Buck's Goal Furnace

by Buck McDaniel
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This topic contains 68 replies, has 8 voices, and was last updated by  Sean Mize 4 years, 7 months ago.

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    Buck McDaniel

    It’s been 10 days since I posted. I am making money from one site. Not much, but some. And my list is growing.

    It’s been hectic and busy. I have spent a lot of time getting ready for Tiffany’s launch. I know I got exposure. Traffic to my site went way up and I made a few sales. People who have commented on the products are impressed with the quality.

    My day job has all but come to an end. I have one more week to get things done before school is out and my summer job, Taxi driver for daughter, goes into full swing and leaves me just a few hours a day to relax.

    During Tiffany’s launch, I made a lot of small sales. Almost everyone was plagued by one bug or another. I did get them ironed out. I have now moved the priority of that site from “Production” stage to “Maintenance” stage. There are a lot of little things that need to be done, but probably don’t affect sales, so those tasks take a lower priority.

    I have created another new site, one designed for full automation. It is in the works and coming along quite well. It’s my new “production” priority. The morning I wrote the outline for it, I received an email promoting a product that looked like it could help fill in the blanks. I bought the product and a couple it recommended as they all go together.

    I am in a moratorium of buying products unless I have an immediate need for them. However, I did not fall off the proverbial wagon with this one. It, and the associated products, quite literally filled in the blanks for my outline. They literally shaved over 2 weeks of planning and trial-and-error learning for the plan.

    One of the products teaches how to write effective email campaigns. Actually, three of them do, each one different from the other. But one, in particular, showed me a format I have decided to use for my own emails.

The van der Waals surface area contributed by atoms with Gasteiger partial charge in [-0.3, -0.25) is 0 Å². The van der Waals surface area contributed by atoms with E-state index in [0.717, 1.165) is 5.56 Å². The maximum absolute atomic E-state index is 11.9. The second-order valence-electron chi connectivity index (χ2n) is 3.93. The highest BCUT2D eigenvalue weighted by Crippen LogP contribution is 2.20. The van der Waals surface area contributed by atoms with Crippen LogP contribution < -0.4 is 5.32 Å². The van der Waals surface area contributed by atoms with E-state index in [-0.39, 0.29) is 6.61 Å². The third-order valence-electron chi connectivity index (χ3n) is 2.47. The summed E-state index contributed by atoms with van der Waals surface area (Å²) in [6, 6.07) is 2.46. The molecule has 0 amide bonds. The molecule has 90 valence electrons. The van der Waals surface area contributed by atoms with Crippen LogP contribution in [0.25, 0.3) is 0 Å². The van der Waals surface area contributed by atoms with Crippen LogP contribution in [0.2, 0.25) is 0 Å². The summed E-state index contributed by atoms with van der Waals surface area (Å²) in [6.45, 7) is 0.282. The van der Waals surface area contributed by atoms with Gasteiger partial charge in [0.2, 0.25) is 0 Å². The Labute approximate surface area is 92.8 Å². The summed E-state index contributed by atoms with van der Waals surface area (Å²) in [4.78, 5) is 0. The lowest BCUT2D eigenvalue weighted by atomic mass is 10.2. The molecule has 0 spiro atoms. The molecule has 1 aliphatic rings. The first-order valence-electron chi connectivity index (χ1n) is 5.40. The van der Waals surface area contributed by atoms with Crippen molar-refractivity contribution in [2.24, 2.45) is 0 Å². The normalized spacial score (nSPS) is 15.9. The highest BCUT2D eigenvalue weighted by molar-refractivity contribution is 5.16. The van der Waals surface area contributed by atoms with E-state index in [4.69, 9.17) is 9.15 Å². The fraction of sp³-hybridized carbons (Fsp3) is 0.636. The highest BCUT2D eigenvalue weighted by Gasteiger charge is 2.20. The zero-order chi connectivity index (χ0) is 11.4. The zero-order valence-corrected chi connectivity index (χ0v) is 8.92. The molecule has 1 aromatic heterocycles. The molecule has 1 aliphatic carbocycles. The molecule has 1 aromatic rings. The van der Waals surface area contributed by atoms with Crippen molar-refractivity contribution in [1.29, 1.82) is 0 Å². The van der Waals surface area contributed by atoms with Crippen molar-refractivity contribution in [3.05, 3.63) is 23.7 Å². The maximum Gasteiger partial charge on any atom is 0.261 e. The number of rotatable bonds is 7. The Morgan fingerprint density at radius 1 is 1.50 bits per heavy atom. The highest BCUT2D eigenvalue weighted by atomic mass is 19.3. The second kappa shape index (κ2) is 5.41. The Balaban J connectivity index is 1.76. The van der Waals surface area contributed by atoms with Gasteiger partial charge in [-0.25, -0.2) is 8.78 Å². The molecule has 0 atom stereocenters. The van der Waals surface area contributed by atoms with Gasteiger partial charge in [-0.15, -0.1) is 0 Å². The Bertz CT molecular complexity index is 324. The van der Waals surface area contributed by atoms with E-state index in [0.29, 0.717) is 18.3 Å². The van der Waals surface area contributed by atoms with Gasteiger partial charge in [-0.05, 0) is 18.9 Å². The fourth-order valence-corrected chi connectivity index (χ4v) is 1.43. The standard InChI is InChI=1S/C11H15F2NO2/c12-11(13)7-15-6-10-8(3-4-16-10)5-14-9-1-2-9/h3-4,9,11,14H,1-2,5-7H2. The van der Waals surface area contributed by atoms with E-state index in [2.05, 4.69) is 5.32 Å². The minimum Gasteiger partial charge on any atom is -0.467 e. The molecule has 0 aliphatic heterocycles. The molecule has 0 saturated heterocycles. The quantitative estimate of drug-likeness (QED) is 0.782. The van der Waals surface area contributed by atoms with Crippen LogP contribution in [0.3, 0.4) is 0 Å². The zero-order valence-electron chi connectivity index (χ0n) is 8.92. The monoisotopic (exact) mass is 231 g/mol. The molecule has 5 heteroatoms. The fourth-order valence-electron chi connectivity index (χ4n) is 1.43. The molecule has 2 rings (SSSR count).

Speaking of emails, I also bought a product today because it promised a 30 effective emails campaign. I regret buying it! It turns out to be someone who put up 10 PLR products (converted to end-user products) for sale and the campaigns are written to promote his products only. And they don’t appear to be what I would dare send to my buyers list!

    Ironically, all the money I spent this week, came from the profits, or more accurately, the income of my sales! 🙂 It’s been really nice to actually move money backwards lately. I have an account that feeds PayPal, and I am always moving from reserve to the Backup account. This week, I have been moving money from the backup to the reserve, in spite of my spending!

    My weakness is still in writing follow-up emails. Now that I actually have a list, however small, I need to prioritize writing the emails.

    Well, a marketer’s gotta do what a marketer’s gotta do!


    Rick Smith

    Buck –

    I read most of the posts in this thread. Your productivity inspires me. I’d been spinning my wheels on a membership site I’ve been working for too long. Sean & I have had numerous email discussions about it.

    One thing that Sean talked about in one email (that wasn’t specific to me) was tracking your productivity in 15 minute increments. I tweaked that a bit to use 30 minute increments. So I created a spreadsheet to track it daily and calculate my productivity as a percentage for the week. Then I have another spreadsheet that tracks my productivity for each week of each month which will give my total productivity for the year. I was reasonably happy with my productivity for last week. It was 52.76%.

    My biggest challenge (besides the day J.O.B) is how long everything takes and the number of competing priorities. For example, we moved into this new house almost two years ago and the yard still isn’t done.

    So yesterday I spent several hours working on the yard instead of working on my IMB. Then right after I created the spreadsheets I had to have two unexpected surgeries. I’m grateful for the results but it’s been almost two months & I’m just now getting to the point where I can work on things the way I used to.

    How do u deal with the competing priorities and still get so much done?



    Buck McDaniel

    Good Morning, Rick